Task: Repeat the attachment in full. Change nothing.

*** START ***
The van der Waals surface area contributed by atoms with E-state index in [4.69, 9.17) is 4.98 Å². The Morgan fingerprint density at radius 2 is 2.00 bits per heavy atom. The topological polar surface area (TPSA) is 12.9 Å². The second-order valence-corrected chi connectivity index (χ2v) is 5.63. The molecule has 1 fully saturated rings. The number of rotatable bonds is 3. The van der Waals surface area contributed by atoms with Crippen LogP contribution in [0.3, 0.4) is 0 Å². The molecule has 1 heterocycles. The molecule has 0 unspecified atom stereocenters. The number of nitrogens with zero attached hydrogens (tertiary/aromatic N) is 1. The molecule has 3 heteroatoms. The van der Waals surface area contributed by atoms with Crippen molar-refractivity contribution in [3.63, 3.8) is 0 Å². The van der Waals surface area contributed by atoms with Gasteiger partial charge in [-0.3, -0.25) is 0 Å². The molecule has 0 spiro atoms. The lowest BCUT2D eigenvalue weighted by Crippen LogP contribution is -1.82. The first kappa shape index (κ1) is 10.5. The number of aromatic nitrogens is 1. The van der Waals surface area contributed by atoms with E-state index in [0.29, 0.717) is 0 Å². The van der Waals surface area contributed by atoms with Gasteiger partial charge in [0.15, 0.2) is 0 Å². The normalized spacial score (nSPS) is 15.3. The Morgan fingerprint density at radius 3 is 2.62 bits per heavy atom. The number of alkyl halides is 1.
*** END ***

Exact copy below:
The van der Waals surface area contributed by atoms with E-state index in [4.69, 9.17) is 4.98 Å². The Morgan fingerprint density at radius 2 is 2.00 bits per heavy atom. The topological polar surface area (TPSA) is 12.9 Å². The second-order valence-corrected chi connectivity index (χ2v) is 5.63. The molecule has 1 fully saturated rings. The number of rotatable bonds is 3. The van der Waals surface area contributed by atoms with Crippen LogP contribution in [0.3, 0.4) is 0 Å². The molecule has 1 heterocycles. The molecule has 0 unspecified atom stereocenters. The number of nitrogens with zero attached hydrogens (tertiary/aromatic N) is 1. The molecule has 3 heteroatoms. The van der Waals surface area contributed by atoms with Crippen molar-refractivity contribution in [3.63, 3.8) is 0 Å². The van der Waals surface area contributed by atoms with Gasteiger partial charge in [-0.3, -0.25) is 0 Å². The molecule has 0 spiro atoms. The lowest BCUT2D eigenvalue weighted by Crippen LogP contribution is -1.82. The first kappa shape index (κ1) is 10.5. The number of aromatic nitrogens is 1. The van der Waals surface area contributed by atoms with E-state index in [0.29, 0.717) is 0 Å². The van der Waals surface area contributed by atoms with Gasteiger partial charge in [0.15, 0.2) is 0 Å². The normalized spacial score (nSPS) is 15.3. The Morgan fingerprint density at radius 3 is 2.62 bits per heavy atom. The number of alkyl halides is 1.